This execution report begins: 'At Glasgow on Wednesday, the 29th October 1823, of George Laidlaw, for Robbing a Jewellers Shop of Gold and Silver articles to the amount of L.600 sterling, and Francis Cain, for Highway Robbery.' The sheet was published on the 29th of October, 1823, by John Muir of Glasgow.
This broadside describes the executions of a robber and a highwayman. In the first case, two men were actually convicted of the crime, although only one of the two, George Laidlaw, received the death sentence. Laidlaw was sentenced to death because he was considered to be the instigator and planner of the crime. With its descriptions of tollbooths and coach journeys, the second case tells us much about how people travelled at this time. In this case, it seems that only the ringleader, Francis Cain, was sentenced to death, with his accomplices being sentenced either to transportation or a stay of execution pending a recommendation to mercy.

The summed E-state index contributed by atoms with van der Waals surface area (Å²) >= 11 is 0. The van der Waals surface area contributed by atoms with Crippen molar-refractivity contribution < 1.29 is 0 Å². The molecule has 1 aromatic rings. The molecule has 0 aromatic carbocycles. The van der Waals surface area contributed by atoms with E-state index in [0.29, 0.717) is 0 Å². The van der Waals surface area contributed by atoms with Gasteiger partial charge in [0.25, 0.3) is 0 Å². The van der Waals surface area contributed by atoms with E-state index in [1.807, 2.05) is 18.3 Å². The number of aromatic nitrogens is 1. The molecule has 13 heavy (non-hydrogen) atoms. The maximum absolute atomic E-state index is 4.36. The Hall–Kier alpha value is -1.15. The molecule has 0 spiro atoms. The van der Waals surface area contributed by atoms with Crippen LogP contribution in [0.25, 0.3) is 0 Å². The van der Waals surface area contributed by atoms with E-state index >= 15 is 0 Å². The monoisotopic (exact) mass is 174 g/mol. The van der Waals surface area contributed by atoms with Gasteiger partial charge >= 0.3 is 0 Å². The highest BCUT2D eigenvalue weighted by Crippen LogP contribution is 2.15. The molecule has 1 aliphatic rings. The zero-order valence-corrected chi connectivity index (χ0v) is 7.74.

Broadsides are single sheets of paper, printed on one side, to be read unfolded. They carried public information such as proclamations as well as ballads and news of the day. Cheaply available, they were sold on the streets by pedlars and chapmen. Broadsides offer a valuable insight into many aspects of the society they were published in, and the National Library of Scotland holds over 250,000 of them.
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Date of publication:
1823 shelfmark: L.C.Fol.73(064)
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